Is there really a hidden curriculum? Why is it called hidden? What are some of its examples? And what classroom implications can be drawn from it?
This article defines hidden curriculum, provides some examples and discusses its implications.
Definition of Hidden Curriculum
According to the book, “Curriculum Development” (Bilbao et al., 2008), hidden curriculum refers to the physical condition of the classroom or the school environment, the mood of the teachers or the students, the teacher-learner interaction, the peer influence, and other factors that may affect the delivery of the lesson.
Another term for hidden curriculum is the unintended curriculum which is not actually planned but may change the behavior or affect the learning outcomes of students. So, what does it mean? More often than not, when teachers plan for a lesson (by writing lesson plans or syllabi), there are some parts that are not fully implemented due to the presence of the “hidden curriculum”.
Actually, hidden curriculum is one of the types of curriculum operating in schools according to Allan Grathon (2000) as cited by Bilbao et al., (2008). The curriculum exists but maybe, not everybody is aware of this. So, in simple words, it is hidden because it is not planned or just simply ignored when planning for a lesson. However, it might suddenly come out depending on the factors mentioned above.
How Hidden Curriculum Can Affect Learning: Some Examples
- Physical Conditions of the Classroom or School Environment
Is the classroom conducive to learning? Is it well-lighted and well-ventilated? Are there enough chairs and tables for students? Is there enough space for students to do group activities or online activities? Is there always electricity in the place or is brown-out or power outage frequent?
If the answer to these questions is no, then learning among students will be more difficult. An uncomfortable classroom will make students uneasy thus affect their academic performance. The physical environment is not conducive to learning.
- The Mood of the Teachers or Students
Are the teachers always on the mood to deliver the lesson? Are they given teaching loads and schedules that are fair?
As human beings, no matter how teachers hide their emotions or feelings from the students, they are affected by the strains and stresses that may come along. However, many will argue that teachers must leave their problems at home and pretend like actors and actresses in the classroom.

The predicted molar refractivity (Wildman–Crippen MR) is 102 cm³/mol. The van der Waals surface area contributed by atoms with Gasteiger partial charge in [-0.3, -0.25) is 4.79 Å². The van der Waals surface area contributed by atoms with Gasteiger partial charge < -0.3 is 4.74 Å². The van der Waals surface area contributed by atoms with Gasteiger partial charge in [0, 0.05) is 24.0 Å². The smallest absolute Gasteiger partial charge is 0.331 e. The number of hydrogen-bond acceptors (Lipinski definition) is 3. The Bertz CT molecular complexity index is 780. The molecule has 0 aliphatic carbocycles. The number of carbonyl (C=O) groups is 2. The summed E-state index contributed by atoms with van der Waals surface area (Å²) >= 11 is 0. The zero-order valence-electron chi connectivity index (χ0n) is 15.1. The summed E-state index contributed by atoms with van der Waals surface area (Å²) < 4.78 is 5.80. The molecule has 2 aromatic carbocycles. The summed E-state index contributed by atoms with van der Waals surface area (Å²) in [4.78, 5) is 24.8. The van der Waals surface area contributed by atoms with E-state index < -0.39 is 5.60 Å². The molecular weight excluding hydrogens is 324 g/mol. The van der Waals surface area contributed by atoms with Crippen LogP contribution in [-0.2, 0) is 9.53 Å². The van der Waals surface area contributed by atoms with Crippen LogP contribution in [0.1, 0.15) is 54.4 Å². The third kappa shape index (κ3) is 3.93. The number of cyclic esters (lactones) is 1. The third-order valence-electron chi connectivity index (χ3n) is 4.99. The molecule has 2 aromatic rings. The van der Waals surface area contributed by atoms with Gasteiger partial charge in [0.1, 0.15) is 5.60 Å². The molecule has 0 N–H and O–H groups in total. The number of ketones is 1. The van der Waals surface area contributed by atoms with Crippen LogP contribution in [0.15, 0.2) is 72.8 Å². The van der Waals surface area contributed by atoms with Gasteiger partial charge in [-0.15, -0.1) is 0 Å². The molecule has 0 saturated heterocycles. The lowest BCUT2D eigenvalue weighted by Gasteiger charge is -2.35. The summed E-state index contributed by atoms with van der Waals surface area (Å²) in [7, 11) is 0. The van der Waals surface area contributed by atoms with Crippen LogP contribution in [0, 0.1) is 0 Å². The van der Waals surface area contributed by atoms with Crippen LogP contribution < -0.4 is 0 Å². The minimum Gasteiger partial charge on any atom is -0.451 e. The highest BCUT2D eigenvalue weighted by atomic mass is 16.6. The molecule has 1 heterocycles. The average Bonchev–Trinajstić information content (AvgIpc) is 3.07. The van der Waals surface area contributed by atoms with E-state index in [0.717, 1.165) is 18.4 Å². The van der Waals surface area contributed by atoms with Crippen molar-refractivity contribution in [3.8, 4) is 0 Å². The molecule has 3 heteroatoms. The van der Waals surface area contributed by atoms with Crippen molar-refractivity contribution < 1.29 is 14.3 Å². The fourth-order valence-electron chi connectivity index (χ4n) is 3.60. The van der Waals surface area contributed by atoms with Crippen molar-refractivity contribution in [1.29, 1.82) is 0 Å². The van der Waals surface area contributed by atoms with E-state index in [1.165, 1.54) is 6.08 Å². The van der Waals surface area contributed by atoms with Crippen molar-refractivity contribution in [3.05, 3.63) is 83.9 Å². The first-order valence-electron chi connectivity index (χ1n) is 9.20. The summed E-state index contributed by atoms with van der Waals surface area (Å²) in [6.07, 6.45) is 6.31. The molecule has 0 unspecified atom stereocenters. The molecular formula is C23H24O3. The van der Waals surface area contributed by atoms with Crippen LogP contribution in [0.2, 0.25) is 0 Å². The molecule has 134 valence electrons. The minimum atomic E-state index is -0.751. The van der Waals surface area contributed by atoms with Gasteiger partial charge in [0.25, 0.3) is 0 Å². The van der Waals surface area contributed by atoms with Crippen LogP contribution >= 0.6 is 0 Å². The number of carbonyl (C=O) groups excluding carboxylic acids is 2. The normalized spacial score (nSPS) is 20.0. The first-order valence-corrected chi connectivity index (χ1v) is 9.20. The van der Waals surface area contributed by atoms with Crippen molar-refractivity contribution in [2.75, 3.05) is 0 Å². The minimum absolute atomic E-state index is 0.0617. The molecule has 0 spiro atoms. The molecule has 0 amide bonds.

Students may also be in a bad mood. They may be hungry, or emotionally affected due to their parents’ lack of time or financial support, or they have misunderstandings with their friends, or loved ones.
While ideally the mood of teachers and students should be right for effective interaction, this is not always the case. Bad moods will hinder learning to take place.
- The Teacher-Learner Interaction
Having a limited background on the needs of the students, their interests and learning styles, the teachers may find it hard to interact well with the students. They should have a good repertoire of strategies or activities in order to implement the instructional objectives and reach the learning outcomes. More often than not, the mood of the students and teachers may also affect their interaction.
- Peer Influence
Students learn more with their friends. For example, Liza is interested in studying or learning during that day; but if many of her friends are noisy due to stress, she will be affected and influenced to be noisy too. So, the success of the lesson can be determined when the learning outcomes have been achieved by the students.
Knowing some of the examples of hidden curriculum will help the department chairpersons, course directors and course coordinators to be more humane in giving loads, and in rating the performance of their teachers through classroom observations. They should also consider the hidden factors that may affect the learning outcomes. But of course, recognition of the hidden curriculum should not be used as an excuse to cover up the teachers’ inefficiency in class. Instead, teachers should be creative, flexible and positive in teaching the students in spite of their personal problems and anxieties in life.
To the administrators, they should ensure that the school environment and learning resources are conducive for teaching and learning. They should figure out ways to combat the hidden curriculum.
In conclusion, the lessons may not be implemented as planned. Many teachers may write excellent lesson plans or syllabi but when they are already in class, they would realize that there are aspects in the lesson plans that cannot be implemented due to hidden curriculum.
Bilbao, P. P., Lucido, P. I., Iringan, T. C., Javier, R. B., (2008). Curriculum development. Philippines: Lorimar Publishing, Inc.
© 2014 December 1 M. G. Alvior